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A Chat with the Designers behind Mountain Equipment Company’s Cragalot 45

Two of MEC's top designers give us a run down on the features and materials used in the Cragalot

Mountain Equipment Company (MEC) has a long tradition of committed climbing design. Its designers have always brought a passion for climbing and combined first-hand experience of a climbers needs with their design construction and materials knowledge to produce feature focused affordable climbing packs for today’s climbers.

MEC’s Joel Forsyth, Equipment Designer, and Ian Chen, Technical Developer, continue this tradition with the release of the new MEC Cragalot 45. We were able to ask them a few questions about their design process for the new climbing pack and about future products for climbers.

Tell us a little about you as a climber: Joel Forsyth: It is hands down my favourite summer activity. I really love the combination of problem-solving and the physical challenge. Ian and I spent a fair amount of time climbing together and testing out products at the same time. We currently spend our weekends and evenings enjoying the trad climbing in Squamish and split our time between product testing and trying to work our way through the guidebook.

Joel Forsyth, MEC Pack designer

How has your climbing experience informed the way you design packs? Joel Chen: The Cragalot 45 redesign was definitely influenced by our experiences as well as from speaking with other climbers about their experiences and ideal use cases for a crag pack. The biggest consideration we focused on was the amount of time that the pack spends in the dirt and rocks. This obviously directly impacts durability requirements, but also helped shape the decisions on how the pack was intended to be used, features and construction.

For durability we spec’d MEC’s burliest fabric: a 1680d recycled polyester and avoided any exposed meshes that tend to snag and usually wear out the fastest. Instead of mesh, we used a stretch woven on the straps and back panel, which is better for abrasion. Ultimately, we wanted to deliver a bomber pack that would survive the regular abuse at the crag. For organization and access to your gear, we knew we wanted to have two methods to access the main compartment: top load access for speed packing when the rain rolls in, and an additional zippered access.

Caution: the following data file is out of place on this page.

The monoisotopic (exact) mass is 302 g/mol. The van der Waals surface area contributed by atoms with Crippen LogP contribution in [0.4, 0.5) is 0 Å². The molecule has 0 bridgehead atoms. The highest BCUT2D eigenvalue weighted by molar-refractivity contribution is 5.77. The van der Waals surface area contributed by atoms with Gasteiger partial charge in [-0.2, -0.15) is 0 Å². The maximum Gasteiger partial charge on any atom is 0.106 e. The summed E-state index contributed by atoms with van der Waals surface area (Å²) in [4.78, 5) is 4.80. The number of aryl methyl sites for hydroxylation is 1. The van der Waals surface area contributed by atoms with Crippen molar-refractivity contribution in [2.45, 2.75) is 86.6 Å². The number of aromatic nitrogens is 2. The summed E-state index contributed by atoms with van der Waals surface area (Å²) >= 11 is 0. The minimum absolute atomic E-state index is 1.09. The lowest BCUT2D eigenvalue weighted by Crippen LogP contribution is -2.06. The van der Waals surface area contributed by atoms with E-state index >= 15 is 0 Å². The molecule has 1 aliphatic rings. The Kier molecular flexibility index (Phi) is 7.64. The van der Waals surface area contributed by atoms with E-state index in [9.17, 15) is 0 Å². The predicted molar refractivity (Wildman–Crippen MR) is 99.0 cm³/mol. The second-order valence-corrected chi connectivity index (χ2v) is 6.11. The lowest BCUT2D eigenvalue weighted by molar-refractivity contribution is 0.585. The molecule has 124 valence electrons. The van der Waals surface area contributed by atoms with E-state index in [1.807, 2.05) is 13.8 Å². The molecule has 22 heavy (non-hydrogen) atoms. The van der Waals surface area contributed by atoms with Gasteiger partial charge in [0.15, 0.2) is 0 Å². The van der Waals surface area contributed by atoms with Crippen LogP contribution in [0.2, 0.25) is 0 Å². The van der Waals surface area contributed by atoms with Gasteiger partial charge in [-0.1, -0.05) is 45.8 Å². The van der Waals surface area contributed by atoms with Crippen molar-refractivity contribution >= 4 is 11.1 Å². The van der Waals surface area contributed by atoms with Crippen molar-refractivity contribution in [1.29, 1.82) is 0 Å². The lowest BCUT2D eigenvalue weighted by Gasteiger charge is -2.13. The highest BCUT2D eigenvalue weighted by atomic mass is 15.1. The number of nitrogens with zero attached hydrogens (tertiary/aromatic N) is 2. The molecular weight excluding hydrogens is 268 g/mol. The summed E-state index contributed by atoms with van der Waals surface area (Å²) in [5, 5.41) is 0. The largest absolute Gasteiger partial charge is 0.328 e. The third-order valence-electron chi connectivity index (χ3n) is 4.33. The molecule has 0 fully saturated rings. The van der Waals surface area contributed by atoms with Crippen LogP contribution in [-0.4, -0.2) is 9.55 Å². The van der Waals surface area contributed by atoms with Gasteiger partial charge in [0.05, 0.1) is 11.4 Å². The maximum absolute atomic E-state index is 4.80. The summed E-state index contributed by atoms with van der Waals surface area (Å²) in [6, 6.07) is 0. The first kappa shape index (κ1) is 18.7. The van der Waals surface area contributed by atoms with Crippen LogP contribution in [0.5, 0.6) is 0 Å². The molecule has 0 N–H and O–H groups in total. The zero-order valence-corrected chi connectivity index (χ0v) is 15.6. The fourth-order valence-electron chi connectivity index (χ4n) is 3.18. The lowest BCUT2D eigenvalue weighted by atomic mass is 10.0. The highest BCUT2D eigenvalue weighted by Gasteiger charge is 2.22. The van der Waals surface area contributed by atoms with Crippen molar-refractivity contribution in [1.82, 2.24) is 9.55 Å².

Why did you choose back panel access: Ian: The stretch weave is inherently less burly than the 1680d, so we wanted to keep it off the ground as much as possible. It is also a pet peeve that when the back panel and straps end up in the dirt they end up on your clothes. (Same thing for ski packs and snow). Front or back panel access gives you the largest opening and view of all your gear. It also lends itself well to symmetrically packing so that the weight is even (in comparison to a side access zipper).

A back panel entry means the front of the pack will regularly be on the ground. We tried to keep this front panel very simple (like the bottom of a duffle bag) so that there were less seams which would become wear points and allow dirt to sneak in. In the same thought process, we chose to wrap the 1680d onto the zippered bottle pockets that way they were more durable, eliminated seams, and gave folks the option of closing them up securely if you needed to.

How have climbing packs evolved over your career as a designer? What’s the future of climbing pack designs? Joel: The most obvious changes have been in material capabilities, from ripstops to waterproofing, materials are continuously evolving to improve how they can be used. With climbing being such a broad category and so many different disciplines, I’d say lightweight (but still durable) packs have seen the biggest innovation. Because the gear that goes into your pack has seen even greater size and weight reductions, users can also start using a smaller pack for the same quantity of gear.

How should climbers choose the right pack? Ian: Think about how you want to use their pack. The designs and features will vary greatly, depending on what the pack is designed for. Do you need to hike far in it to get to the climb? Will you need to haul it up a wall? Will you be wearing it while you’re climbing? Fabrics, suspension, comfort, and, of course, the features, are all important in choosing a pack, but each user will need to prioritize these based on their preferences and intended use. In the case of the Cragalot 45, we prioritised fabric and features that were centred around a shorter approach and the importance of organization.

What materials and designs really excite you these days? Ian: We particularly enjoy ‘fast and light’ products, combining features from different categories with highly technical lightweight fabrics that allow users to go further on their adventures. I would be really excited to work on a lightweight alpine climbing/mountaineering pack that would help unlock those ultra-remote and challenging adventures.

Do you have a favourite feature: Joel: One of my favourite hidden features is that all four side compression straps have a bartacked lash point which allows you to clip shoes and a chalk bag to them, but still use the buckles on the strap without losing your gear.

MEC Cragalot

The Cragalot 45 is available from MEC and is highly recommended for rock climbers.